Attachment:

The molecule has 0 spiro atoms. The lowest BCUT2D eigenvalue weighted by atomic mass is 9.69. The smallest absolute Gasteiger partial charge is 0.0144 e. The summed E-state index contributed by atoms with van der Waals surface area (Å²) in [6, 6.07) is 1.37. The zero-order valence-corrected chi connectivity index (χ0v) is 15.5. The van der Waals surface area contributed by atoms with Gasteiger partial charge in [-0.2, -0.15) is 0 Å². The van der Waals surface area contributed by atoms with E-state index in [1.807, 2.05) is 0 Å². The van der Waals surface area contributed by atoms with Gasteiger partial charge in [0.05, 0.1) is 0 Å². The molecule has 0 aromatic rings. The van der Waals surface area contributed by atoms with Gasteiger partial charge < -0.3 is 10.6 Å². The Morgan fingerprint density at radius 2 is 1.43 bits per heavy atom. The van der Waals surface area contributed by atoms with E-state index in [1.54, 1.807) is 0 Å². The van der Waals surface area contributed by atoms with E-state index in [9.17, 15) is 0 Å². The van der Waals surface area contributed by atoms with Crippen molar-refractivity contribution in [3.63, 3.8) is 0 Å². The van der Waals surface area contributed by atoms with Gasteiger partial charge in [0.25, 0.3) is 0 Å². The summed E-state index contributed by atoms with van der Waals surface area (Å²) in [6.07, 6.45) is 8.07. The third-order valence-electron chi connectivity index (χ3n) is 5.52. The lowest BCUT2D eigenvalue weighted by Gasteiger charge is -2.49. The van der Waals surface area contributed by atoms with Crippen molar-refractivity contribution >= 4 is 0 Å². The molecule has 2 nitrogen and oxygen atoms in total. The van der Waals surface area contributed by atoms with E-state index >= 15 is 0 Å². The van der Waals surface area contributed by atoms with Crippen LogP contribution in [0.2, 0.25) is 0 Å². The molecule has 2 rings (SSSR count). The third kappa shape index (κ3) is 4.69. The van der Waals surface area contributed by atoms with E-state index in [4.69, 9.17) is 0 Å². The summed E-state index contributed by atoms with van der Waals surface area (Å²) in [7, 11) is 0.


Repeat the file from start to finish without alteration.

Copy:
The molecule has 0 spiro atoms. The lowest BCUT2D eigenvalue weighted by atomic mass is 9.69. The smallest absolute Gasteiger partial charge is 0.0144 e. The summed E-state index contributed by atoms with van der Waals surface area (Å²) in [6, 6.07) is 1.37. The zero-order valence-corrected chi connectivity index (χ0v) is 15.5. The van der Waals surface area contributed by atoms with Gasteiger partial charge in [-0.2, -0.15) is 0 Å². The van der Waals surface area contributed by atoms with E-state index in [1.807, 2.05) is 0 Å². The van der Waals surface area contributed by atoms with Gasteiger partial charge in [0.05, 0.1) is 0 Å². The molecule has 0 aromatic rings. The van der Waals surface area contributed by atoms with Gasteiger partial charge < -0.3 is 10.6 Å². The Morgan fingerprint density at radius 2 is 1.43 bits per heavy atom. The van der Waals surface area contributed by atoms with E-state index in [1.54, 1.807) is 0 Å². The van der Waals surface area contributed by atoms with E-state index in [9.17, 15) is 0 Å². The van der Waals surface area contributed by atoms with Crippen molar-refractivity contribution in [3.63, 3.8) is 0 Å². The van der Waals surface area contributed by atoms with Gasteiger partial charge in [0.25, 0.3) is 0 Å². The summed E-state index contributed by atoms with van der Waals surface area (Å²) in [6.07, 6.45) is 8.07. The third-order valence-electron chi connectivity index (χ3n) is 5.52. The lowest BCUT2D eigenvalue weighted by Gasteiger charge is -2.49. The van der Waals surface area contributed by atoms with Crippen molar-refractivity contribution >= 4 is 0 Å². The molecule has 2 nitrogen and oxygen atoms in total. The van der Waals surface area contributed by atoms with E-state index >= 15 is 0 Å². The van der Waals surface area contributed by atoms with Crippen LogP contribution in [0.2, 0.25) is 0 Å². The molecule has 2 rings (SSSR count). The third kappa shape index (κ3) is 4.69. The van der Waals surface area contributed by atoms with E-state index in [4.69, 9.17) is 0 Å². The summed E-state index contributed by atoms with van der Waals surface area (Å²) in [7, 11) is 0.